The tradition of hanging Christmas stockings on Christmas dates back to the legend of St. Nicholas during the third century in Myra, Turkey. According to legend, filling stockings with gold was a way for St. Nicholas to give poor girls dowries.
According to the St. Nicholas Center Organization, St. Nicholas aided the poor, especially those girls whose families could not afford to give them dowries, by dropping gold down chimneys or through windows. This money would land in stockings that were hung up to dry. Another story says that the stocking tradition began when children would leave their shoes out filled with hay for Santa Claus's horse. He then would replace the hay with gifts.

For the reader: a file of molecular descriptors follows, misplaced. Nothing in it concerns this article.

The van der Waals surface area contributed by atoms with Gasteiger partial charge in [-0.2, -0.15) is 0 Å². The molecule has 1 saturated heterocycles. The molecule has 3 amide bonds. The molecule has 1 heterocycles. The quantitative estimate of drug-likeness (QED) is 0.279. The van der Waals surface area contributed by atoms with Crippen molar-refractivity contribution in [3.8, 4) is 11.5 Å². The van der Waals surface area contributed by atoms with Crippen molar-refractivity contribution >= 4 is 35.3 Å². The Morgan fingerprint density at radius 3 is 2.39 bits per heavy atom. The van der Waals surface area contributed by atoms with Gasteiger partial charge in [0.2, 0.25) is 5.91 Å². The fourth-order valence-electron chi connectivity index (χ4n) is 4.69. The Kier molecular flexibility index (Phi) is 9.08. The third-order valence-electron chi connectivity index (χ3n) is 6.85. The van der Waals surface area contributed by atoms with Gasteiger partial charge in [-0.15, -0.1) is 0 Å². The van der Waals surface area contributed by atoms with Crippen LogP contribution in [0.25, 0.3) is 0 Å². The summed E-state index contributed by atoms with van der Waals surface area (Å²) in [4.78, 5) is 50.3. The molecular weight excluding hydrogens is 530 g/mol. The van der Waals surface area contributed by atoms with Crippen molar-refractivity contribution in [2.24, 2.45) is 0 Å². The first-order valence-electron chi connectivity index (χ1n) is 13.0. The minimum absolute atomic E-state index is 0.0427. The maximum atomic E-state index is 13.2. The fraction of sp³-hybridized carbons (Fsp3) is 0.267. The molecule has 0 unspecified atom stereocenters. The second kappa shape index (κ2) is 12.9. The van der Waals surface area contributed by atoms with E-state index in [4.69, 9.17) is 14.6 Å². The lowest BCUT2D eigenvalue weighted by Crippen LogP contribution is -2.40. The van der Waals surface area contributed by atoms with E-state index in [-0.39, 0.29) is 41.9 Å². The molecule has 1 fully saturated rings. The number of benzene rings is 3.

St. Nicholas was reputedly born in the third century in Patara, a place that is now Demre, Turkey. His parents, who raised him as a Christian in what was then a Grecian province, died in an epidemic. Nicholas used what was left of the family fortune to help those less fortunate. He eventually became the Bishop of Myra where he continued his good works. He died on December 6, on what is now known as St. Nicholas Day. Many countries, such as Poland, celebrate this day with gift giving and feasts.